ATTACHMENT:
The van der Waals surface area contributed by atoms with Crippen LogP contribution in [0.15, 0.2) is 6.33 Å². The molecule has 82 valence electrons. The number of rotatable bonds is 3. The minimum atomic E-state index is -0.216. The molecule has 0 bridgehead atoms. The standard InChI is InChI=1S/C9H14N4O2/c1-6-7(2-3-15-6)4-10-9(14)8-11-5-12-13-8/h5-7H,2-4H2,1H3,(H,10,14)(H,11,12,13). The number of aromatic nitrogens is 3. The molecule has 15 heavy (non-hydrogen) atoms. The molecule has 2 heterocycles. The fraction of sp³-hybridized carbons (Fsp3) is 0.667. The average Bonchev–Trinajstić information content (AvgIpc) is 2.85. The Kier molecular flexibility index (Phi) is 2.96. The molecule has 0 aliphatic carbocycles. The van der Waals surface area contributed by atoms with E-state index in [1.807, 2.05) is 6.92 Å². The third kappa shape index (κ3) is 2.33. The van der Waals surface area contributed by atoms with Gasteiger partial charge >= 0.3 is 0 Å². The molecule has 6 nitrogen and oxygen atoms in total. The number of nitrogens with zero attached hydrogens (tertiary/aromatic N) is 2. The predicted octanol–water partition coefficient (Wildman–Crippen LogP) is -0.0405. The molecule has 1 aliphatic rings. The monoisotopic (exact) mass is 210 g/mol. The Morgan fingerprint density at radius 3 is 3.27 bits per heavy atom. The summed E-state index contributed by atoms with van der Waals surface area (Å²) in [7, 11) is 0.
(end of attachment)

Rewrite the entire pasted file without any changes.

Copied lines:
The van der Waals surface area contributed by atoms with Crippen LogP contribution in [0.15, 0.2) is 6.33 Å². The molecule has 82 valence electrons. The number of rotatable bonds is 3. The minimum atomic E-state index is -0.216. The molecule has 0 bridgehead atoms. The standard InChI is InChI=1S/C9H14N4O2/c1-6-7(2-3-15-6)4-10-9(14)8-11-5-12-13-8/h5-7H,2-4H2,1H3,(H,10,14)(H,11,12,13). The number of aromatic nitrogens is 3. The molecule has 15 heavy (non-hydrogen) atoms. The molecule has 2 heterocycles. The fraction of sp³-hybridized carbons (Fsp3) is 0.667. The average Bonchev–Trinajstić information content (AvgIpc) is 2.85. The Kier molecular flexibility index (Phi) is 2.96. The molecule has 0 aliphatic carbocycles. The van der Waals surface area contributed by atoms with E-state index in [1.807, 2.05) is 6.92 Å². The third kappa shape index (κ3) is 2.33. The van der Waals surface area contributed by atoms with Gasteiger partial charge >= 0.3 is 0 Å². The molecule has 6 nitrogen and oxygen atoms in total. The number of nitrogens with zero attached hydrogens (tertiary/aromatic N) is 2. The predicted octanol–water partition coefficient (Wildman–Crippen LogP) is -0.0405. The molecule has 1 aliphatic rings. The monoisotopic (exact) mass is 210 g/mol. The Morgan fingerprint density at radius 3 is 3.27 bits per heavy atom. The summed E-state index contributed by atoms with van der Waals surface area (Å²) in [7, 11) is 0.